Edward Elgar's reception in Russia has been an obscure chapter in both Soviet and imperial Russian musical life. Due largely to a specific combination of circumstances, but also to questions of reputation, taste and fashion, Elgar never became popular enough in pre-revolutionary Russian concert life to survive the upheaval of revolution. This article examines the continuities linking Russian Elgar reception before and after 1917 to show that, despite having prominent supporters, key works like the First Symphony and Enigma Variations were coolly received at all points of Russian musical history: David Oistrakh's performance of the Violin Concerto in 1946 marked the end of Anglo-Soviet cultural exchange, after which any opportunity of performing Elgar in Soviet Russia once more fell into abeyance.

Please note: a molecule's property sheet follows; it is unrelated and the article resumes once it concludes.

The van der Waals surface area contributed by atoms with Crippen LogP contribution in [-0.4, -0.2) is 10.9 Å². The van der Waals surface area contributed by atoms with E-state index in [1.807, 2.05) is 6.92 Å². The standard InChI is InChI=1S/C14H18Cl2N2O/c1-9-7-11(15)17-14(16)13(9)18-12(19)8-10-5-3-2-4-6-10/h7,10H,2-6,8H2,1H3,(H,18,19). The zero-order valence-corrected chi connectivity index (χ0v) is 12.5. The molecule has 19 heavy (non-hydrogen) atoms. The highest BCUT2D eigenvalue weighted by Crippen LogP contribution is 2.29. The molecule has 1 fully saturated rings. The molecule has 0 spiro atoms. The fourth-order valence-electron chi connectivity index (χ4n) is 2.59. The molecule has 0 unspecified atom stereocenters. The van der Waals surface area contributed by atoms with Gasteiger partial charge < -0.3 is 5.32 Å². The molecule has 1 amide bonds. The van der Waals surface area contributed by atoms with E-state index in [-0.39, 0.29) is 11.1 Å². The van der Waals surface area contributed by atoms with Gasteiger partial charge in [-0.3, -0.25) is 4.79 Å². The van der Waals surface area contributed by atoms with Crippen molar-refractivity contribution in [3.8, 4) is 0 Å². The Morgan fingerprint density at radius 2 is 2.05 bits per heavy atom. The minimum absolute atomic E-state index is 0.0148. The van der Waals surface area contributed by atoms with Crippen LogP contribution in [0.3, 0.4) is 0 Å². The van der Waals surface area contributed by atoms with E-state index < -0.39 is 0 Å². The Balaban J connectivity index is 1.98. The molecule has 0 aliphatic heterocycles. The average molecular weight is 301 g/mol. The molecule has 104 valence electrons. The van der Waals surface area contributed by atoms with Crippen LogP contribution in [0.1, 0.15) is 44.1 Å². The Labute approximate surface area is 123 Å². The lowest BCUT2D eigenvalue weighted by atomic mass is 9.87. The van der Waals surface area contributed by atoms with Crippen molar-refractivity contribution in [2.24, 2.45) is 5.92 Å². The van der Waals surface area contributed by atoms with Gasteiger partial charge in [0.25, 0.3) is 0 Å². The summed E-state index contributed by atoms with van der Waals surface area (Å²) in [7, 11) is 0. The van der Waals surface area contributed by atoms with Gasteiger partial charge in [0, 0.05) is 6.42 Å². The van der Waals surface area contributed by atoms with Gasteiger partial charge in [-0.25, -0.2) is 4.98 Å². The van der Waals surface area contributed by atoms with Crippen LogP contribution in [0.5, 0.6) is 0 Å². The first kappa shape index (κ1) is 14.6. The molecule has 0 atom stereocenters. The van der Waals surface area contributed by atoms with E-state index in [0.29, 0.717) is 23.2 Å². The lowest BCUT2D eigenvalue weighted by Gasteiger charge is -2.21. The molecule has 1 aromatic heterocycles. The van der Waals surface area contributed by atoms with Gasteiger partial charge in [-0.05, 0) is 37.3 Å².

|Number of pages||31|
|Journal||Slavonic and East European Review|
|Early online date||1 Jan 2019|
|Publication status||Published - Jan 2019|